Minister of Social Development Lindiwe Zulu says her department returned R4.3 billion that was allocated for the R350 social relief of distress grant.
Zulu said the R4.3bn was returned to the National Treasury due to the low than expected uptake of the SRD grant.
The grant has been extended several times since it was launched by government three years ago.
During the Medium Term Budget Policy Statement Finance Minister Enoch Godongwana announced that the SRD grant will be extended until March 2025.
Government is currently working on the modalities of a Basic Income Grant.
Political parties, civil society and trade unions have also called on the government to implement the basic income grant.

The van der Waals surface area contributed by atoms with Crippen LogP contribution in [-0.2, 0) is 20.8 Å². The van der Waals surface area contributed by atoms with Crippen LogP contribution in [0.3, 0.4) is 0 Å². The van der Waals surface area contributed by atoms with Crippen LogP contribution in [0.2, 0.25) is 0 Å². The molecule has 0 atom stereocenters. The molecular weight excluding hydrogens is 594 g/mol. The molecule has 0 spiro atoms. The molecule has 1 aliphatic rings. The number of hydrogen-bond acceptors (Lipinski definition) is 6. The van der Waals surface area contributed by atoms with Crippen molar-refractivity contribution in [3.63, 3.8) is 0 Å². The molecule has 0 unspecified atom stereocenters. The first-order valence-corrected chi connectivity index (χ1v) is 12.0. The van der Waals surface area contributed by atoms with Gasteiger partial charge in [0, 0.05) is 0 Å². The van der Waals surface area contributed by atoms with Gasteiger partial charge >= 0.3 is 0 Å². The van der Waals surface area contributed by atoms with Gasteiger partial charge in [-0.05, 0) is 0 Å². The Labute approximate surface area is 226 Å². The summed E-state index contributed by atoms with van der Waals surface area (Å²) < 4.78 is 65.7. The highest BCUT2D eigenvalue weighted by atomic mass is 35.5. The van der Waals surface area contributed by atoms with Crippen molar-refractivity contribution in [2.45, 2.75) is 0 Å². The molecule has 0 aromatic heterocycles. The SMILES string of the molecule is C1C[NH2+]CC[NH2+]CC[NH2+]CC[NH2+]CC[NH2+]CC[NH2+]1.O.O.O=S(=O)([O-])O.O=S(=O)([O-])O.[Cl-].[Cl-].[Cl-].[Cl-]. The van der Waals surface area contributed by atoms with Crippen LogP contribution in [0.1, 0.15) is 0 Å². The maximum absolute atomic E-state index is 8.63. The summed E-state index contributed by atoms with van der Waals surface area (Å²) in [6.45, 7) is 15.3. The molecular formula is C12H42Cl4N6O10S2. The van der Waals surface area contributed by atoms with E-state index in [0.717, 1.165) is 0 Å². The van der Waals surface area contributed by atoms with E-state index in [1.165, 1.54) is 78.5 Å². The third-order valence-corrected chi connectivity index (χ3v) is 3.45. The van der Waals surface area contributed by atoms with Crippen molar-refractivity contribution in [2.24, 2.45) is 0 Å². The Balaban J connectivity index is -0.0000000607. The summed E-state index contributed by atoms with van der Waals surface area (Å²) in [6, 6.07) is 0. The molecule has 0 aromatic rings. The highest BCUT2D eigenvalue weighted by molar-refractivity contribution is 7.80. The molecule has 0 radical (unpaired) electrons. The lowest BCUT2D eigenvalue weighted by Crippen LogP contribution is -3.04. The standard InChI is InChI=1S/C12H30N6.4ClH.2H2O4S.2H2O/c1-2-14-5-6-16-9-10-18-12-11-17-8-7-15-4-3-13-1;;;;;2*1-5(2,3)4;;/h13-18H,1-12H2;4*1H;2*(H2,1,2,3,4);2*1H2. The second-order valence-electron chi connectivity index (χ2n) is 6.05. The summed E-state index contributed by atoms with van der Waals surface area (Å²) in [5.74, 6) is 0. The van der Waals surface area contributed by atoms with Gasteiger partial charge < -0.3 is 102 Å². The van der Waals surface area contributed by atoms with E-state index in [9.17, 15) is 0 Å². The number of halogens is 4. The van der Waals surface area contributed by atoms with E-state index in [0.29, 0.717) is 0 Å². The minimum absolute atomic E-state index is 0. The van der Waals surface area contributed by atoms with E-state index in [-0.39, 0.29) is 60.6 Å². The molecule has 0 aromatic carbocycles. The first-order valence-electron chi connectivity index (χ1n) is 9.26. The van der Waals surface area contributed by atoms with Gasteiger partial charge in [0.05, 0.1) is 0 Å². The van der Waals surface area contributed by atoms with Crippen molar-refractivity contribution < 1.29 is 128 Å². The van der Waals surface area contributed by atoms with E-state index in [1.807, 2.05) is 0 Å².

However, it was not clear how it would be funded. But Zulu said recently that they will explore various tax options to fund the basic income grant.
Godongwana said in the MTBPS the extension of the SRD grant until March 2025 will give government time to look at the comprehensive social security policy reforms and the funding model.
But in a written parliamentary reply from a question from IFP MP Liezl van der Merwe Zulu said they returned R4.3bn to the National Treasury because of low uptake.
“An amount of R4.3bn was returned to the National Treasury due to the lower than expected up take of the SRD grant. All applicants for the SRD grant are assessed on a monthly basis. When their financial situation improves and no longer meet the eligibility criteria or they voluntarily stop applying for the grant, there are significant savings on the fiscus. On average, Sassa pays the SRD grant to over 8, 5 million eligible applicants every month,” said Zulu.
The grant was introduced during the time of Covid-19 in 2020, but it has been extended several times since then.